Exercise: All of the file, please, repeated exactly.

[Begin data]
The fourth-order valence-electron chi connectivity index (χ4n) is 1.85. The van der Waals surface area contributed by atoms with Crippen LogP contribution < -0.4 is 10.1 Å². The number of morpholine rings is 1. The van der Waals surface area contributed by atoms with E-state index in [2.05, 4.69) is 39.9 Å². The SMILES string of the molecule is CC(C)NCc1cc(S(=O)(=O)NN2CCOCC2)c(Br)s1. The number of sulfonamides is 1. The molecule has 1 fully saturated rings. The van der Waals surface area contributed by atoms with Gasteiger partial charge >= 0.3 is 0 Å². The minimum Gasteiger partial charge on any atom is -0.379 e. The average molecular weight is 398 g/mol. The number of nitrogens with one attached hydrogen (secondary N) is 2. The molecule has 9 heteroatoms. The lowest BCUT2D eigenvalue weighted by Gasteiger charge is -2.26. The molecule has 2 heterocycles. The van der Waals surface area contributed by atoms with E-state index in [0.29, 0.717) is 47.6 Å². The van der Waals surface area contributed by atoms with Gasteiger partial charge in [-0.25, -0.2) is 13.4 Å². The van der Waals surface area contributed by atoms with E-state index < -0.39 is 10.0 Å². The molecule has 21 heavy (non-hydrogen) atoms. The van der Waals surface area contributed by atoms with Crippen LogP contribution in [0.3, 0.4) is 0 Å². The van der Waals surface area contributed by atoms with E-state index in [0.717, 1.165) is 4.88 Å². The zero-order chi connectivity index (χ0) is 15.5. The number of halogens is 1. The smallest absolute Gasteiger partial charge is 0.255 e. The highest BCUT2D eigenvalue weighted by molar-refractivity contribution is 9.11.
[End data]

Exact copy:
The fourth-order valence-electron chi connectivity index (χ4n) is 1.85. The van der Waals surface area contributed by atoms with Crippen LogP contribution < -0.4 is 10.1 Å². The number of morpholine rings is 1. The van der Waals surface area contributed by atoms with E-state index in [2.05, 4.69) is 39.9 Å². The SMILES string of the molecule is CC(C)NCc1cc(S(=O)(=O)NN2CCOCC2)c(Br)s1. The number of sulfonamides is 1. The molecule has 1 fully saturated rings. The van der Waals surface area contributed by atoms with Gasteiger partial charge >= 0.3 is 0 Å². The minimum Gasteiger partial charge on any atom is -0.379 e. The average molecular weight is 398 g/mol. The number of nitrogens with one attached hydrogen (secondary N) is 2. The molecule has 9 heteroatoms. The lowest BCUT2D eigenvalue weighted by Gasteiger charge is -2.26. The molecule has 2 heterocycles. The van der Waals surface area contributed by atoms with E-state index in [0.29, 0.717) is 47.6 Å². The van der Waals surface area contributed by atoms with Gasteiger partial charge in [-0.25, -0.2) is 13.4 Å². The van der Waals surface area contributed by atoms with E-state index < -0.39 is 10.0 Å². The molecule has 21 heavy (non-hydrogen) atoms. The van der Waals surface area contributed by atoms with Crippen LogP contribution in [0.3, 0.4) is 0 Å². The van der Waals surface area contributed by atoms with E-state index in [0.717, 1.165) is 4.88 Å². The zero-order chi connectivity index (χ0) is 15.5. The number of halogens is 1. The smallest absolute Gasteiger partial charge is 0.255 e. The highest BCUT2D eigenvalue weighted by molar-refractivity contribution is 9.11.